Citizen’s As You Please reports from ground zero of an epidemic. Two years removed from their previous Run For Cover LP, Everybody Is Going To Heaven, Citizen’s perspective is far less sublime. As You Please is a confrontational record, incapable of turning a blind eye toward the inescapable strife. And so, songwriter Mat Kerekes pursues the source of discontent that is ravaging his friends, his family, and his Rust Belt city of Toledo, Ohio with the band’s most dynamic record to date.

On As You Please the epidemic is bigger than addiction and overdoses. There is no longer a Dream to be pursued for the friends and family surrounding Citizen. The band explores that absence and the misguided ways in which it gets filled. On opener “Jet” the kids move slow and there’s a stranger living in the narrator’s home. Both are Kerekes’ discreet way of expressing the wreckage of widespread opiate addiction. “In The Middle Of It All” might be Citizen at their most hopeful, but it also reads as agonizing expression of the ruin in the Heartland.

As You Please also showcases the growing versatility of a band seven years deep and still restless. Citizen has fully outgrown the pop punk, but also refuses to brood in post-hardcore dirges. Written over the course of a year, the record is devoid of the brutish and sinister elements found on Everybody Is Going To Heaven. Here, Citizen go beyond the grunge to shoegaze contrasts and strive for something benevolent.

There’s a spiritual core to the record that manifests in subtle ways like the ethereal vocals echoing in the breakdown of “Control,” the droning organs on “You Are A Star” or the almost operatic refrain on “In The Middle Of It All.” The finespun ways in which Citizen has written this record mark a cataclysmic breakthrough for the band. There is damage and disarray in the band member’s daily lives, but within this record all the pieces have been restored in an ornate arrangement befitting a stained glass mosaic.

In the end, As You Please tries to give strength to those in need. There are illitic factors that control, but Citizen has written a guiding light of an album out of the debris. It concludes with “You Are A Star” and “Flowerchild;” one an unstable request of confidence set to soaring progressions, the other a blistering finale that subverts expectation. As You Please might read as meek, but it represents Citizen in its most confident and expansive state.

SORORITY NOISE write important songs. They go to uncomfortable places, unafraid to let the darkness in – but they’re also not shy at kicking back until the sorrow subsides. They’re songs of confusion, anger, life, death, mental health and, most importantly, hope. They’re what it means to be human.

That vulnerability has been Sorority Noise’s hallmark since they formed in 2013, but it’s never been as precise as it is on YOU’RE NOT AS ___ AS YOU THINK, their third album, set for release March 17th via Triple Crown Records. The album, produced by Mike Sapone (Brand New, Taking Back Sunday), is anemotional bulldozer. Singer/guitarist Cameron Boucher, who prefers not to edit or overthink his lyrics, empties both his pen and soul on songs like “No Halo,”“Disappeared”and “A Portrait Of,” tragically vulnerable vignettes that find him coming to terms with the death of close friends.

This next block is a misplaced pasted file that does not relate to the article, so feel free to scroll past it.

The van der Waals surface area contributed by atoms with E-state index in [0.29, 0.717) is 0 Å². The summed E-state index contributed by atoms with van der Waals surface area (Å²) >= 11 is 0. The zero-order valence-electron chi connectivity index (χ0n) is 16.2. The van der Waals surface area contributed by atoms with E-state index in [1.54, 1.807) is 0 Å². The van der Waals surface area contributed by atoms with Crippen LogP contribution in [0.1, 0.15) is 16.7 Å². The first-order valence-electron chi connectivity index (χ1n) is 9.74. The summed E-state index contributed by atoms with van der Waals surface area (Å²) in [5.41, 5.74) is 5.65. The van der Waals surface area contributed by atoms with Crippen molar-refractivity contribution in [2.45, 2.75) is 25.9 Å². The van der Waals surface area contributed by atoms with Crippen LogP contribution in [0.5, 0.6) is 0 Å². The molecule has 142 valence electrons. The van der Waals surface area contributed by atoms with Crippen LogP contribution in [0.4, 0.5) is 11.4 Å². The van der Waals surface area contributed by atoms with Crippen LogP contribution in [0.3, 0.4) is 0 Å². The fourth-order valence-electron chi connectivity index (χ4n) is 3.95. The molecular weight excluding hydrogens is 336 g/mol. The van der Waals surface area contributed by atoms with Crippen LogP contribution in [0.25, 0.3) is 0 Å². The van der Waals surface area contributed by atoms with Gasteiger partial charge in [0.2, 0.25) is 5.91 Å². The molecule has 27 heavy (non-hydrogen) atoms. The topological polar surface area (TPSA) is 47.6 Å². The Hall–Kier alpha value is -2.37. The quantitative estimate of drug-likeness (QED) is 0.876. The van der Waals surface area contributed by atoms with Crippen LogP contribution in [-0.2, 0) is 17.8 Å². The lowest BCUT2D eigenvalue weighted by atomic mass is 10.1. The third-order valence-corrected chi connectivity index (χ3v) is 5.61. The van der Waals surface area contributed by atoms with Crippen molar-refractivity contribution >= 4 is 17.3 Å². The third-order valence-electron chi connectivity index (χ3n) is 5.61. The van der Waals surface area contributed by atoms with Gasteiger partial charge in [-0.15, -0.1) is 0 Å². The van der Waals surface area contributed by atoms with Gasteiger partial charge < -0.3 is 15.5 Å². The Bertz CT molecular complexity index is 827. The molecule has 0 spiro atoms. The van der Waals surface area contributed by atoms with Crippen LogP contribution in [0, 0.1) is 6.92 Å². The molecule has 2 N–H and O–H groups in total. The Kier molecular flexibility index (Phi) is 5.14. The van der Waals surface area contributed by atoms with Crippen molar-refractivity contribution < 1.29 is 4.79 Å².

So what you’re getting is an emotional bulldozer – an unfiltered, inward look at the last year of the band’s life that’s filled with intimate, visceral details yet remains universally relatable. But even amidst weighty subject matter, Sorority Noise want to give you a sense of resilience: “No matter what I feel, it’s going to be OK,” Boucher says. “Things are going to be tough, but it’s going to be fine in the end –and you have to keep going because you just have to. This is how it’s going to be. You’ve just got to do it.”

Great Grandpa

Great Grandpa began in Seattle in 2014 when guitarist & vocalist Patrick Goodwin recruited bassist Carrie Miller, drummer Cam LaFlam, and vocalist Alex Menne to form a humble rock band. Inspired by the pop-sensible alternative rock of the 90’s, and offset by a mutual love for noise and math rock, the group set forth to write and record their first EP.

During recording, guitarist Dylan Hanwright joined the group, solidifying the lineup. Great Grandpa began performing in the Seattle area in late 2014, frequenting the city’s DIY venues. In March of 2015, their debut EP Can Opener was released on Broken World Media. The EP was met with considerable praise, and has been described as “warm, slightly off-kilter grunge pop”, and “knotty, twisted, and warm rock music that’s as melodically satisfying as it is, at times, confounding”.

Great Grandpa began writing their debut LP soon after, and found themselves touring the western US and performing extensively in the Seattle area. Written in 2015 and 2016, Great Grandpa’s debut LP Plastic Cough continues to explore the sonic territory visited in Can Opener, exhibiting infectious melodies across a range of backdrops, from quiet bedroom-pop to explosive, anthemic rock. Plastic Cough is out now on Double Double Whammy.

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Box Office is open Wednesday-Saturday 12-6pm and All Show Nights, 410-244-0057. Unless otherwise noted Maryland State's 10% Admissions and Amusement Tax is included in the ticket price.

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